Once our babies are born the message of support may shift to how is the baby rather than how are you. We see mothers who are exhausted, drained, anxious, stressed or saying they are losing their minds and we think it’s ok for us to feel like this. We think that this is what it means or should feel like to be a mother. Most mothers who come to me have known for some time that they needed to take care of themselves and their mental health. Working with a counsellor on your mental health is no different than going for a check-up with your GP.

    The juggle
    The emotional, physical, mental and spiritual load of motherhood and juggling this can be extremely overwhelming. Mothers often come to me saying they feel they are not doing a good enough job and they want to do better for their family. The role of being a mother is one that there is no rule book for, and a therapist should help you to navigate this for you and your family.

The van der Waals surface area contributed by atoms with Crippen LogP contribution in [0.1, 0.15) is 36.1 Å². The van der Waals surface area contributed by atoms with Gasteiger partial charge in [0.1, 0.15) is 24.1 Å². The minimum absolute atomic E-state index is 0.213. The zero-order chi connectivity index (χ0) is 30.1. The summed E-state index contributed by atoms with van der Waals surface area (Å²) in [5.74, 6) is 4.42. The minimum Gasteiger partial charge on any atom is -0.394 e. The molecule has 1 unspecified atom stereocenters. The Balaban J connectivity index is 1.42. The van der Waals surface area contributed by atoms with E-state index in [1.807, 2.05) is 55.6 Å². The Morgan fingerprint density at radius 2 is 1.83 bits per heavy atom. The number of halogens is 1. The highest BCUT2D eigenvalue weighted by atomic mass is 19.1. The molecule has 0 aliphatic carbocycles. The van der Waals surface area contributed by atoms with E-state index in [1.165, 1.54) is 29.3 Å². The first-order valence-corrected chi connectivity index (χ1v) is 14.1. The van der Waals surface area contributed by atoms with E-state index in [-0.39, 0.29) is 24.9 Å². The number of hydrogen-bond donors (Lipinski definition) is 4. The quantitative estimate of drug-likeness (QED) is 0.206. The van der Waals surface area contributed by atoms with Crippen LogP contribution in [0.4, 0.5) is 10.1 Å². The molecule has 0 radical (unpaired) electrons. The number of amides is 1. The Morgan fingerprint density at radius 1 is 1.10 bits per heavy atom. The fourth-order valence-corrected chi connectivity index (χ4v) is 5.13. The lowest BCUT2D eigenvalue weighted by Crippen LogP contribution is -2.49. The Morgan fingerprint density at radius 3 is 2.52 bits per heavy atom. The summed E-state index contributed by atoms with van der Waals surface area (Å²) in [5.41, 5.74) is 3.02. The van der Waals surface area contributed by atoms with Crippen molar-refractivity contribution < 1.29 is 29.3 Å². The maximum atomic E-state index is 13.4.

Confusion about emotions and feelings
    Nothing can prepare you for being a mother, the emotions and feelings you experience will be unique to you. We can read all the books and ask all the questions prior but the only way to be a mother is to experience it and it is a huge transition. Motherhood is a confusing and conflicting time emotionally. You can see-saw from one emotional extreme to the next in the space of an hour and be left with an emotional hangover. It can lead many mothers to question themselves and how they are coping with motherhood.